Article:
XDrive Photo Lesson – 5 – Focus on blurs

I was really inspired by this post from Raj. Just take a minute to go through it all. He has a bunch of examples to help understand the concept. And Helen’s post just blew me away. Please take a few minutes to check them out. You are guaranteed to learn something.

I tried panning this summer with horrible results. The key is to match your subject’s speed and click away as you move together with them. (please correct this if I am wrong). Here is an example

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f 22, ISO 100, 1/25sec, 244mm

It isn’t an easy task and it took about 200 photos to produce two that weren’t blurry in the right spots. [I had a lot of success following my daughter down a slide, so if you are curious about this technique, I would start there.]

I could pull more examples out of my archives but that defeats the purpose of the lesson, doesn’t it? The purpose is to blur with intention. I had an idea of using a wide aperture to create a beautiful bokeh of glittering snow. The day I set out to do this, the frost wasn’t as refractile as it needed to be. (I am not even sure if it will work since highlights are generally white and snow is white. My attempts resulted in just large blobs of white all around but I am going to keep trying). During this little escapade, the snow began to fall off the trees so I shifted my stance and caught this

 

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taken with my 50mm, f 1.8, ISO 100, 1/1600 sec, 

I am wondering if the resulting image is too soft? I had increased my aperture and waited for more snow to fall so more of the branch would be in focus, but I waited and waited and waited… well you know how it goes.

And just because tis’ the season for glittery lights, here is a picture where everything is purposely blurred (tutorial here )

 

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50mm. f2, 1/125sec, ISO 100

Looking forward to your critique, Raj.

Happy clicking everyone 🙂

 

 

 

 

 

 

 

13 thoughts on “XDrive Photo Lesson – 5 – Focus on blurs

  1. Thank you, Kelly, for mentioning my blog. It’s nice to know someone appreciates my effort, even though I was just having fun trying different possibilities. (Is it possible you forgot to link to Raj’s page? I could miss it, but I didn’t see it.)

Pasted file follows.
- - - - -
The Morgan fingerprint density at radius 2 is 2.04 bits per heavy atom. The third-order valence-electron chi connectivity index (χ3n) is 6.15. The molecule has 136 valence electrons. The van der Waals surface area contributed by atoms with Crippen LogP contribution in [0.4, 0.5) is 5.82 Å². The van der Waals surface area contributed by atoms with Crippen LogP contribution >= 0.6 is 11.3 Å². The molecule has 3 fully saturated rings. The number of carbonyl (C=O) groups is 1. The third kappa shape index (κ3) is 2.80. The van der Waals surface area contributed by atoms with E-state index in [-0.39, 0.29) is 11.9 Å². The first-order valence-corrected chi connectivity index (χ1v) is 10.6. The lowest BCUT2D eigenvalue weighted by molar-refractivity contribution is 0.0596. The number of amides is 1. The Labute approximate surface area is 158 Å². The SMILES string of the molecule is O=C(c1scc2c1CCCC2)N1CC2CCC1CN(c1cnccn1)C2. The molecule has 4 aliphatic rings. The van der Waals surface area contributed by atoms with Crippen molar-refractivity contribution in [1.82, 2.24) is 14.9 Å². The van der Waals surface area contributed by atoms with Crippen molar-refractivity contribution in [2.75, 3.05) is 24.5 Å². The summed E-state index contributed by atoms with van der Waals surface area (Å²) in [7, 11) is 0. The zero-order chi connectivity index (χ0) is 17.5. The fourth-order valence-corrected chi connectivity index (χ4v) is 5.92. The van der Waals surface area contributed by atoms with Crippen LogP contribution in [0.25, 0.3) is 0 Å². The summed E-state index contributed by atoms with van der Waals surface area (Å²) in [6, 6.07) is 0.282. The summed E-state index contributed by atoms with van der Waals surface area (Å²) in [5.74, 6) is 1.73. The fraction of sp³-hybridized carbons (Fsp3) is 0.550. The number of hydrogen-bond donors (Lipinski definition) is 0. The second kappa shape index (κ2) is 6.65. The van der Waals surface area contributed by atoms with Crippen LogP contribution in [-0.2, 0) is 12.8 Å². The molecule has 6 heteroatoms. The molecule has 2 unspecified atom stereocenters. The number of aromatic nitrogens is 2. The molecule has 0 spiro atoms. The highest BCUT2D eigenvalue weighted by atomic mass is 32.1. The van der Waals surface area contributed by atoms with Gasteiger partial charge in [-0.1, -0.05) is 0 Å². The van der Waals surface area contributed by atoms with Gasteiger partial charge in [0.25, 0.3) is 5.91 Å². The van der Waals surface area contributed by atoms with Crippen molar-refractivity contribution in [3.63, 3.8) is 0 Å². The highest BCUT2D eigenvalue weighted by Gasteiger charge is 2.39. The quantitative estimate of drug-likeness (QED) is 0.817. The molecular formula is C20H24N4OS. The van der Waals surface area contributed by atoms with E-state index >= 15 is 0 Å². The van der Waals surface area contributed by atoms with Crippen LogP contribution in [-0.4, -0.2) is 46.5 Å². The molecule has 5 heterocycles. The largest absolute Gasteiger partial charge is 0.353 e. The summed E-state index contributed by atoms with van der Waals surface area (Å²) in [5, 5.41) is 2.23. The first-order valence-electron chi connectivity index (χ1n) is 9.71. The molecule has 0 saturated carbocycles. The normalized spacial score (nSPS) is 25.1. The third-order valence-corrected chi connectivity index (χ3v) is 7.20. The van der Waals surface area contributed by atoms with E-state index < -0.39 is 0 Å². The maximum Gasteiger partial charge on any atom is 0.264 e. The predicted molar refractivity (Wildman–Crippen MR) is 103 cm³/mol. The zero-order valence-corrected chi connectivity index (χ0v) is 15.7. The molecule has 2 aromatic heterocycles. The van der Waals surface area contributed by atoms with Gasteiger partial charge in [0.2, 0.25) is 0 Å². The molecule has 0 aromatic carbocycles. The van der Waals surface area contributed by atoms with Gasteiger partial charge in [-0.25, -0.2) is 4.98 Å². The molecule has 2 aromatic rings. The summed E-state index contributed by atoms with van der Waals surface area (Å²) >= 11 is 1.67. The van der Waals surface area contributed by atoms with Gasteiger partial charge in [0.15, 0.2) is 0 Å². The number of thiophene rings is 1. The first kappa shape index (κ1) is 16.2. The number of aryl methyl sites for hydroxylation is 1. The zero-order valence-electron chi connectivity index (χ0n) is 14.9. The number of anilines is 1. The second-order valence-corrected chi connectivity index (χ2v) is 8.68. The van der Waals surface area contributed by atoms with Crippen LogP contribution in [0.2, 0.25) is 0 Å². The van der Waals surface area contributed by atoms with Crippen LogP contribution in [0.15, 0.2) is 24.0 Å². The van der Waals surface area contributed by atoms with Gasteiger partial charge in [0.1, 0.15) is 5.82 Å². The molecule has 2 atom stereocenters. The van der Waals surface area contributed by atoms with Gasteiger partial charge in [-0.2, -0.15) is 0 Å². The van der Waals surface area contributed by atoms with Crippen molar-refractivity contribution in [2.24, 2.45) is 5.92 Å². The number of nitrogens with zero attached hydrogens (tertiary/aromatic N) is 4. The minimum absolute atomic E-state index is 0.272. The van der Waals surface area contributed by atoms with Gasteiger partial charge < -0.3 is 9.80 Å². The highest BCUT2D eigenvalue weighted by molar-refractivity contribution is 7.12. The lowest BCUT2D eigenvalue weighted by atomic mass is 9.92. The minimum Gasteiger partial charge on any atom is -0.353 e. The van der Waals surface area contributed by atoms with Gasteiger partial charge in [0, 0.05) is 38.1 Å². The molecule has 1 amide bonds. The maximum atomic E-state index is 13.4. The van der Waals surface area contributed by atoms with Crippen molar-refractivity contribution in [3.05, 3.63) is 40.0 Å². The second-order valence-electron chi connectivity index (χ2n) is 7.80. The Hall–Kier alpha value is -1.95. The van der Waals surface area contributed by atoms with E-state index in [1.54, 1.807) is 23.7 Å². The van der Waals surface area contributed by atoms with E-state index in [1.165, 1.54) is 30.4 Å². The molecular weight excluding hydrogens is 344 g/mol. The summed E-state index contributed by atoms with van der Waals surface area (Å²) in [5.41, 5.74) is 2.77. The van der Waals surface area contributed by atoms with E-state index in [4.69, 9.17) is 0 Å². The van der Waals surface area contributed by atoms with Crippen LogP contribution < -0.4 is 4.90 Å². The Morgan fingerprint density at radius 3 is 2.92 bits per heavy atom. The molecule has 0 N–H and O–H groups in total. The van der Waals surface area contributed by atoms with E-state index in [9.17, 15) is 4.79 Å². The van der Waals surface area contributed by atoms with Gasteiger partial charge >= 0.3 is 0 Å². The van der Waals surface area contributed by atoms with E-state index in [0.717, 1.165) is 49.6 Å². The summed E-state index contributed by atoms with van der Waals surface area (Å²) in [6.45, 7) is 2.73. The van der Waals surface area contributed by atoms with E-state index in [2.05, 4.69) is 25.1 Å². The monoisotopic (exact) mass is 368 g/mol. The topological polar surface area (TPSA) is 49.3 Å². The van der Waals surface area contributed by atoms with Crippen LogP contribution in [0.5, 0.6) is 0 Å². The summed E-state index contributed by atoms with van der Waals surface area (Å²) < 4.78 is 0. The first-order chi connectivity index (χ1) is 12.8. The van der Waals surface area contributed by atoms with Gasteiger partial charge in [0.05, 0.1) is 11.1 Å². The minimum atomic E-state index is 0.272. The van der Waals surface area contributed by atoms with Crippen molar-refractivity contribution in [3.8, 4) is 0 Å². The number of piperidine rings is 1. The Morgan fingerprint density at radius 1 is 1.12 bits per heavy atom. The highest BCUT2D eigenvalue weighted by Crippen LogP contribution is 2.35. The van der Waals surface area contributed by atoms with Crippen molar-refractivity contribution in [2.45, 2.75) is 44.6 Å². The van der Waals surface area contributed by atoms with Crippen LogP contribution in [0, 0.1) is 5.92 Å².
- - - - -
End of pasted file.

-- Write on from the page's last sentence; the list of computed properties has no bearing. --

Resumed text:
I love love love that snow picture. Living in Minnesota, I usually wish the snow wouldn’t come until Dec. 23., but now I am so anxious to try what you did, so I say, “Let it snow!” 😉
    Thanks for the link of that tutorial page. There are so many things to try, aren’t they?
    Have a great day.

    Liked by 2 people

  2. Thanks for the heads up, Helen. For some reason when I link it doesn’t seem all that obvious on my website. It’s not something I ever noticed until now. I’ll have to find a way to remedy that 😊
    Trying things is fun, isn’t it? It’s seems to be the only way I learn.
    Have a wonderful weekend, Helen. Thanks for stopping by.

    Liked by 1 person

  3. Thanks Shutterbug for your contribution. Great post!

    Pic1: Lovely attempt to pan the shot! Yes, the concept of planning is very simple as you explained. As you explained it’s about keeping your subject stationary with respect to your frame as you click. Main variable here is the shutter speed, it can vary based on the movement in the subject. In your pic I feel still there is softness in the chopper, probably bit higher shutter speed would have frozen the subject. I noted that you are on f22, I would use the wide aperture as I need a blurred background here.

    Pic1: The Nice play of lights with the bokeh. Falling snow should provide a great opportunity for such shots. I feel backlit condition should support such shots. However, in the image, I wanted to see the main subject (I believe the foreground shrub) should have been in full sharp. Currently, some softness is seen which is not desirable. Right settings have been used. The main issue here is the centre of the image, unfortunately, it hosts the soft area. Viewer eye first goes to the centre of the image and one has to be careful in composition.

    Pic 3: Great experiment and the tutorial, very creative work. As an alternative, just imagine a vase or a persons hand at the bottom in full focus, giving the illusion of accepting the love. The yellow area on the top right is creating the distraction, you can clone it out on your post-processing.

    Overall great work Shutterbug, these experimentations teach so much about photography. We will be able to use so much of knowledge from these experiments in our daily life normal photography.

    This critique is part of XDrive’s Photography learning sessions. Gald to see you here!

    Raj

    Liked by 1 person

    1. Thanks for your feedback, Raj. I know you have expressed some concern in giving feedback but it is really great to receive your tips. I absolutely love your idea about the hearts. I am going to enlist my kids and see what I can do. Thanks so much for the inspiration!

      Liked by 1 person

      1. Thanks shutterbug, it really gives me immense pleasure to read the feedback some of you give here.. That’s the whole driving force for this mission. Want to see more of your experimentation… 🙂

        Liked by 1 person

    1. actually I set the camera to manual focus and moved the focusing ring around until the hearts appeared. The more out of focus they were, the bigger the hearts. I have been trying to get my kids to sit by the tree so I could snap some pictures of them, but they won’t sit still long enough! I thought it would be a nice addition to the xmas cards 😊

      Like

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